Should Netanyahu disregard UN Security
Council Resolution 242, which understood that those borders would need to be
adjusted? Does Obama expect Israel to unilaterally withdraw? We have seen the
results of Ariel Sharon’s withdrawal from Gaza – the empowerment of Hamas and
the intensification of rockets and terrorism, culminating in the Gaza
ISRAEL’S LONG-TERM viability remains highly dependent on US support
– more so today than at any period since the creation of the state. It is highly
gratifying that the American public and Congress are strongly supportive. But in
the White House, we have a president whose priority is to appease the Islamic
states, and even engage with radical Islamists, which inevitably conflicts with
support for the Jewish state. Thus the burden of responsibility for Israel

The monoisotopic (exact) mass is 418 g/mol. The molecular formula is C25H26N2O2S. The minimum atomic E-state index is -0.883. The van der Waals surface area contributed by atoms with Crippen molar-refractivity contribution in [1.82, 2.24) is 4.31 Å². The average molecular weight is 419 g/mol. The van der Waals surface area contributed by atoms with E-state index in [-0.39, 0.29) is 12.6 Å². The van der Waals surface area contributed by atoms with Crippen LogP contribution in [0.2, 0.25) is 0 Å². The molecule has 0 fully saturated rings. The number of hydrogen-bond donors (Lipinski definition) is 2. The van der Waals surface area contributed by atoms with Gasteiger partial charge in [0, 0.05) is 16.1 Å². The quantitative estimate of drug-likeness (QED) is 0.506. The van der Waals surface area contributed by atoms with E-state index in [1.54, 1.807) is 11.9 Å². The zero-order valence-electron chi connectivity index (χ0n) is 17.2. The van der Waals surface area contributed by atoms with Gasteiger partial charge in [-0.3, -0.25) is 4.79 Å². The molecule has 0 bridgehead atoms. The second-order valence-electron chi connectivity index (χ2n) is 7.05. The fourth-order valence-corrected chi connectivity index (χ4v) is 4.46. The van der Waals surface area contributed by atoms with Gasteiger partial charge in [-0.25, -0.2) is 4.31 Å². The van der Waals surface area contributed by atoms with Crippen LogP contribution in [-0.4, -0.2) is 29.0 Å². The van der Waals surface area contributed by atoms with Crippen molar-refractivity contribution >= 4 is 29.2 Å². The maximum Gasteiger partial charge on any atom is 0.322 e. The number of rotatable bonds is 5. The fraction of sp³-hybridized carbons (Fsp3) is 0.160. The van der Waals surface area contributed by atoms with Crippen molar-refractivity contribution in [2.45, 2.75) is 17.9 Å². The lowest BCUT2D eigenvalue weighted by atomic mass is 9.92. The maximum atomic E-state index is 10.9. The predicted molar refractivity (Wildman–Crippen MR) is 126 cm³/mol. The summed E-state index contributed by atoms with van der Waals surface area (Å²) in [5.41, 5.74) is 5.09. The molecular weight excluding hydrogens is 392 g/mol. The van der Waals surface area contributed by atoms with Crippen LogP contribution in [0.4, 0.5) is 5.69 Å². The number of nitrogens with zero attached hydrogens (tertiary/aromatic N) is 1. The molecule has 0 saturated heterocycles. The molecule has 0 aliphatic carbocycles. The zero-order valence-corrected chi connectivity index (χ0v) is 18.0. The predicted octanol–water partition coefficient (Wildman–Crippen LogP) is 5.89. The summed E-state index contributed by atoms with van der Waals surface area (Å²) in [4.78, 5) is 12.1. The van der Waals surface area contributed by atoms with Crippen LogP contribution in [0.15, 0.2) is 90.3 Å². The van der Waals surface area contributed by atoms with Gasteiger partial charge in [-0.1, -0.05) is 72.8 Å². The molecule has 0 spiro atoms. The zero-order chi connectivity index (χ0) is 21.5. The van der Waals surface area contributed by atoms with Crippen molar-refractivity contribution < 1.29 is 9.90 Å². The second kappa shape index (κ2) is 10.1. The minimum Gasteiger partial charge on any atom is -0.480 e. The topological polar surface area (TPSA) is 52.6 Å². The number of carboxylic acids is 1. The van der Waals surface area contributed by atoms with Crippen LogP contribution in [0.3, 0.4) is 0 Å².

advocacy and resistance to sacrificing it on the altar of expediency now rests
with our American Jewish supporters.
Obama seeks to be reelected, and has
displayed a willingness to forgo ideology in pursuit of this
Jews represent a small but important strategic group in US
politics. They have considerable leverage, but if in a meeting with the
president representative leaders fail to respond to bizarre and patronizing
remarks, they will cease to have any impact.
Strategizing a policy under
such circumstances is no easy task.
Jewish community leaders must
carefully weigh responses to government policies they consider to be contrary to
Jewish interests. Speaking up may jeopardize future access, but responsible
leaders must never refrain from respectfully doing so.
The awful legacy
of Rabbi Stephen Wise, whose blind adulation of Franklin Roosevelt during the
Holocaust resulted in one of the darkest pages in American Jewish history, has
been internalized by a postwar generation of proud American Jewish leaders
prepared to stand up and be counted. Yet given American Jewry’s long association
with the Democratic Party, standing up to a president like Obama represents a
However, their response will undoubtedly have an
historic impact on the future of the Jewish people and the Jewish